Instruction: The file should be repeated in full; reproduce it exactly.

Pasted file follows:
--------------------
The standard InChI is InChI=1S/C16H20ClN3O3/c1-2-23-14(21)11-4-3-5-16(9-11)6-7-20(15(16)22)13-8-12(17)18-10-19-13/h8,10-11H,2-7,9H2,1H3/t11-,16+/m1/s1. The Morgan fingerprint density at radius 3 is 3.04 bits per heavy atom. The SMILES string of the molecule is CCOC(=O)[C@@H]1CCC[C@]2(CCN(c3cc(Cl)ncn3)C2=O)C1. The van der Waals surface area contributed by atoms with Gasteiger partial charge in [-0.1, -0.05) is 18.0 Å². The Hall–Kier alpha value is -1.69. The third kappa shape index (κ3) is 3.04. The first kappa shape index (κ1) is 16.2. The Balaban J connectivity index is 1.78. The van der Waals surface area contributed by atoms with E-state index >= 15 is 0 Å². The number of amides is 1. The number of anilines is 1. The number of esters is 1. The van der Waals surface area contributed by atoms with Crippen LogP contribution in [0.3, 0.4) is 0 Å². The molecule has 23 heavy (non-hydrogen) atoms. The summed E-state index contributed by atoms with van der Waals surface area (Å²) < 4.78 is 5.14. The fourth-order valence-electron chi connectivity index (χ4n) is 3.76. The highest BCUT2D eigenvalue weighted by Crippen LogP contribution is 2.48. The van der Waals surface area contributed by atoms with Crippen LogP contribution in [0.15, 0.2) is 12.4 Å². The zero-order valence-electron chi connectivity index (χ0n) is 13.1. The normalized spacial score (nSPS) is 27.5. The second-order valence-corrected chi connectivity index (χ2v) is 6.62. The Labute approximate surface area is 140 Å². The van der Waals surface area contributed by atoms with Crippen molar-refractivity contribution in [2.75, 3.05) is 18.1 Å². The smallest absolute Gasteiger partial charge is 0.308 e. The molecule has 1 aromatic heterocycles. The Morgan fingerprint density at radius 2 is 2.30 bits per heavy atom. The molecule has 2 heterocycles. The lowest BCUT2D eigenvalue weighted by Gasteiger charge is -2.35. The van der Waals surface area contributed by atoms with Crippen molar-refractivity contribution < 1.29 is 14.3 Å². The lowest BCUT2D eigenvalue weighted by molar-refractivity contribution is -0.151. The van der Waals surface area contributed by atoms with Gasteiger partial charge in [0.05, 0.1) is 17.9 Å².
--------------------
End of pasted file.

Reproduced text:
The standard InChI is InChI=1S/C16H20ClN3O3/c1-2-23-14(21)11-4-3-5-16(9-11)6-7-20(15(16)22)13-8-12(17)18-10-19-13/h8,10-11H,2-7,9H2,1H3/t11-,16+/m1/s1. The Morgan fingerprint density at radius 3 is 3.04 bits per heavy atom. The SMILES string of the molecule is CCOC(=O)[C@@H]1CCC[C@]2(CCN(c3cc(Cl)ncn3)C2=O)C1. The van der Waals surface area contributed by atoms with Gasteiger partial charge in [-0.1, -0.05) is 18.0 Å². The Hall–Kier alpha value is -1.69. The third kappa shape index (κ3) is 3.04. The first kappa shape index (κ1) is 16.2. The Balaban J connectivity index is 1.78. The van der Waals surface area contributed by atoms with E-state index >= 15 is 0 Å². The number of amides is 1. The number of anilines is 1. The number of esters is 1. The van der Waals surface area contributed by atoms with Crippen LogP contribution in [0.3, 0.4) is 0 Å². The molecule has 23 heavy (non-hydrogen) atoms. The summed E-state index contributed by atoms with van der Waals surface area (Å²) < 4.78 is 5.14. The fourth-order valence-electron chi connectivity index (χ4n) is 3.76. The highest BCUT2D eigenvalue weighted by Crippen LogP contribution is 2.48. The van der Waals surface area contributed by atoms with Crippen LogP contribution in [0.15, 0.2) is 12.4 Å². The zero-order valence-electron chi connectivity index (χ0n) is 13.1. The normalized spacial score (nSPS) is 27.5. The second-order valence-corrected chi connectivity index (χ2v) is 6.62. The Labute approximate surface area is 140 Å². The van der Waals surface area contributed by atoms with Crippen molar-refractivity contribution in [2.75, 3.05) is 18.1 Å². The smallest absolute Gasteiger partial charge is 0.308 e. The molecule has 1 aromatic heterocycles. The Morgan fingerprint density at radius 2 is 2.30 bits per heavy atom. The molecule has 2 heterocycles. The lowest BCUT2D eigenvalue weighted by Gasteiger charge is -2.35. The van der Waals surface area contributed by atoms with Crippen molar-refractivity contribution < 1.29 is 14.3 Å². The lowest BCUT2D eigenvalue weighted by molar-refractivity contribution is -0.151. The van der Waals surface area contributed by atoms with Gasteiger partial charge in [0.05, 0.1) is 17.9 Å².